Director David Muse Prepares for King Charles III

Wednesday, August 24, 2016

By Shannon Stockwell and Elspeth Sweatman

Buckingham Palace has come to 30 Grant. Prince Charles, William, Kate, and Harry (or rather, the actors who play them) have arrived for rehearsals for A.C.T.’s 50th-anniversary season opener: Mike Bartlett’s King Charles III.

Addressing a packed room of cast, crew, staff, and A.C.T. subscribers for the show’s meet and greet, director David Muse—who refers to himself as “Bartlett’s biggest fanboy in America”—told the story of seeing this play for the first time in London. “I sat there in slack-jawed disbelief for two and a half hours. The play was sophisticated, it was complicated, it was balanced, and it was good Shakespeare.”

In King Charles III, Muse sees many of the conventions of Elizabethan drama. There is a main plot in verse and a subplot in prose. There are soliloquies, rhyming couplets, and extended metaphors. There are supernatural elements, stage directions written into the text, and minimal scenery.

“But there’s also a deeper Shakespeareness about the play,” says Muse. “The play is unironic. It’d be very easy with this subject matter to participate in parody, to participate in satire. But he takes all of his characters seriously, just like Shakespeare does. The play doesn’t take sides—again, just like Shakespeare. It’s a political drama that plays out in very human terms.”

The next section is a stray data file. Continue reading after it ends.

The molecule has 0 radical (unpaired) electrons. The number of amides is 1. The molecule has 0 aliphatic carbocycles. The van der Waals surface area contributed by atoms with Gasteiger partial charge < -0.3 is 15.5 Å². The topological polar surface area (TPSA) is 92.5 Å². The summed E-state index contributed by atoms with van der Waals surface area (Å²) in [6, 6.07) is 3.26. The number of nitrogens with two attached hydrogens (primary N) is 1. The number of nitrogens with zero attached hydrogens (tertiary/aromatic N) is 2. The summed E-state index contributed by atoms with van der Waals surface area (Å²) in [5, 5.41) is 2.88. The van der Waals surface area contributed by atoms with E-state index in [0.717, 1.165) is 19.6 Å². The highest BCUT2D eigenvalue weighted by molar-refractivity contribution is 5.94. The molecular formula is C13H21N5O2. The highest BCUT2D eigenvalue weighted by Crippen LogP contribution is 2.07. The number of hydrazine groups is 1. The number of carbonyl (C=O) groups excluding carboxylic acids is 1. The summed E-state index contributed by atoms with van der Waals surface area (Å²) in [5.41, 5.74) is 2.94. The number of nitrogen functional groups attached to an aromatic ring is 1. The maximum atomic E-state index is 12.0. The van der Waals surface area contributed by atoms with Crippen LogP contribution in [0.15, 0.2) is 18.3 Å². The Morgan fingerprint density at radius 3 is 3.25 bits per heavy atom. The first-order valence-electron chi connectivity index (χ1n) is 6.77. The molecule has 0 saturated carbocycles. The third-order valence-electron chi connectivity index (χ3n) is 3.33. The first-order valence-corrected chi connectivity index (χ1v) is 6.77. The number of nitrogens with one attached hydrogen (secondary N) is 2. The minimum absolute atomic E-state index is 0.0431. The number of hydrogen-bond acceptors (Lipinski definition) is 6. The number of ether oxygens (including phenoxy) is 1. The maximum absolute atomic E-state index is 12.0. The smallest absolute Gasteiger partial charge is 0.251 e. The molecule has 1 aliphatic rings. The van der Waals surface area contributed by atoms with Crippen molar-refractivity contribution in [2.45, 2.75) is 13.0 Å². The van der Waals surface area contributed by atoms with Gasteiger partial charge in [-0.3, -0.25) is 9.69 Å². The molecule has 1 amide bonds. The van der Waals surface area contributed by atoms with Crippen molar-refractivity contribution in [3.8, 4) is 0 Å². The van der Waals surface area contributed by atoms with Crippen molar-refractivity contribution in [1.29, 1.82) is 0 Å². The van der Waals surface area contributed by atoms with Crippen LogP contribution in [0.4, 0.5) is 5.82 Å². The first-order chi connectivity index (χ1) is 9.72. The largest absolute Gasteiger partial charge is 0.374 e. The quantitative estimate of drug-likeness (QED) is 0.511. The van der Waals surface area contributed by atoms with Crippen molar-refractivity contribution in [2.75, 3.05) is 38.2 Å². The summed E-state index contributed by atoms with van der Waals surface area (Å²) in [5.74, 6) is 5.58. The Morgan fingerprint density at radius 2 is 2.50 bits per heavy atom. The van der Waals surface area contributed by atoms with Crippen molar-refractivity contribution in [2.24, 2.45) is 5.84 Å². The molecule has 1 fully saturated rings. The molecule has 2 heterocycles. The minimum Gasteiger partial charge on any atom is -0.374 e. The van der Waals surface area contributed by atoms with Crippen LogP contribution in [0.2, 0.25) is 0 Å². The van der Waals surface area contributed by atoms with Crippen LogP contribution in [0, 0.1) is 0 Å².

Director David Muse at the first rehearsal for A.C.T.'s 2016 production of King Charles III.
Photo by Shannon Stockwell.


Having worked for seven years at Shakespeare Theatre Company in Washington, DC, (one of the coproducers for this production along with Seattle Repertory Theatre) and having directed a fourth of the Shakespearean canon, Muse knows the popularity of Shakespeare’s classics in the United States. “Americans have been drawn to Shakespeare’s history plays for centuries,” says Muse. “Why? Because they operate as much on the level of the human as the national, because the psychology is as interesting as the politics, and because we as audience members can take imaginative leaps. King Charles III operates like those history plays.”

“Americans know a thing or two,” says Muse, “about struggling to reconcile old traditions and ways of doing things within a radically changing world. We know about celebrities; many Americans are almost as tabloid obsessed with the royal family as the British are. And, of course, Brexit has put Britain on all of our minds.”

Muse concluded, “I think this the real response to the question of why do this play in America: if the play is just flat-out good, if it’s entertaining, and if it’s both emotionally and intellectually gripping, the question of relevance tends to fade pretty quickly in the audience’s mind. And I believe that this is a play that will do that.”

King Charles III runs at A.C.T.'s Geary Theater from September 14 to October 9. Click here to purchase tickets. 
 
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